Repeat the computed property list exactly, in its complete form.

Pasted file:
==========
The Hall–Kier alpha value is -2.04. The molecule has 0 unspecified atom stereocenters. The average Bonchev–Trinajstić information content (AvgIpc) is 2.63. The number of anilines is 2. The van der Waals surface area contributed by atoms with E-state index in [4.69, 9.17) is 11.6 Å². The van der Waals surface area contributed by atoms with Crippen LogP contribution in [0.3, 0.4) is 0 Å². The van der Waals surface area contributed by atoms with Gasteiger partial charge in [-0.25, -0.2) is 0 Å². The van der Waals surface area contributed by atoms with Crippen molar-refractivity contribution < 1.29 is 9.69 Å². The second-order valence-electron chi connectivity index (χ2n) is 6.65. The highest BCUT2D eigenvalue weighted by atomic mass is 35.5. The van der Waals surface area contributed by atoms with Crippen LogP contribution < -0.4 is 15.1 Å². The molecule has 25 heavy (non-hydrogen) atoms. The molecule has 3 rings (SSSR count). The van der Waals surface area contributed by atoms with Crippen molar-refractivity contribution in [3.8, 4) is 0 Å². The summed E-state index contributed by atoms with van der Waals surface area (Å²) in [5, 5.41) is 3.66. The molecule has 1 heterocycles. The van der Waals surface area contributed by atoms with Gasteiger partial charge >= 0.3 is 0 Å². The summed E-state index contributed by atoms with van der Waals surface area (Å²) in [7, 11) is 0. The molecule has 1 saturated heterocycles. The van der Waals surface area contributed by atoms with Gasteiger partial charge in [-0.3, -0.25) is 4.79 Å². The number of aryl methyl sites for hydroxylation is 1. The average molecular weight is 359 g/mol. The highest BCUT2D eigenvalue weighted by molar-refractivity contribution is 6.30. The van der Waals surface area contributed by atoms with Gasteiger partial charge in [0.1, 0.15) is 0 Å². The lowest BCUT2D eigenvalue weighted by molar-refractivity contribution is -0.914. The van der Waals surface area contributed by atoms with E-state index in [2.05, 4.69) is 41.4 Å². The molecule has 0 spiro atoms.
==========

The Hall–Kier alpha value is -2.04. The molecule has 0 unspecified atom stereocenters. The average Bonchev–Trinajstić information content (AvgIpc) is 2.63. The number of anilines is 2. The van der Waals surface area contributed by atoms with E-state index in [4.69, 9.17) is 11.6 Å². The van der Waals surface area contributed by atoms with Crippen LogP contribution in [0.3, 0.4) is 0 Å². The van der Waals surface area contributed by atoms with Gasteiger partial charge in [-0.25, -0.2) is 0 Å². The van der Waals surface area contributed by atoms with Crippen molar-refractivity contribution < 1.29 is 9.69 Å². The second-order valence-electron chi connectivity index (χ2n) is 6.65. The highest BCUT2D eigenvalue weighted by atomic mass is 35.5. The van der Waals surface area contributed by atoms with Crippen LogP contribution < -0.4 is 15.1 Å². The molecule has 25 heavy (non-hydrogen) atoms. The molecule has 3 rings (SSSR count). The van der Waals surface area contributed by atoms with Crippen molar-refractivity contribution in [3.8, 4) is 0 Å². The summed E-state index contributed by atoms with van der Waals surface area (Å²) in [5, 5.41) is 3.66. The molecule has 1 heterocycles. The van der Waals surface area contributed by atoms with Gasteiger partial charge >= 0.3 is 0 Å². The summed E-state index contributed by atoms with van der Waals surface area (Å²) in [7, 11) is 0. The molecule has 1 saturated heterocycles. The van der Waals surface area contributed by atoms with Gasteiger partial charge in [-0.3, -0.25) is 4.79 Å². The number of aryl methyl sites for hydroxylation is 1. The average molecular weight is 359 g/mol. The highest BCUT2D eigenvalue weighted by molar-refractivity contribution is 6.30. The van der Waals surface area contributed by atoms with Gasteiger partial charge in [0.1, 0.15) is 0 Å². The lowest BCUT2D eigenvalue weighted by molar-refractivity contribution is -0.914. The van der Waals surface area contributed by atoms with E-state index in [2.05, 4.69) is 41.4 Å². The molecule has 0 spiro atoms.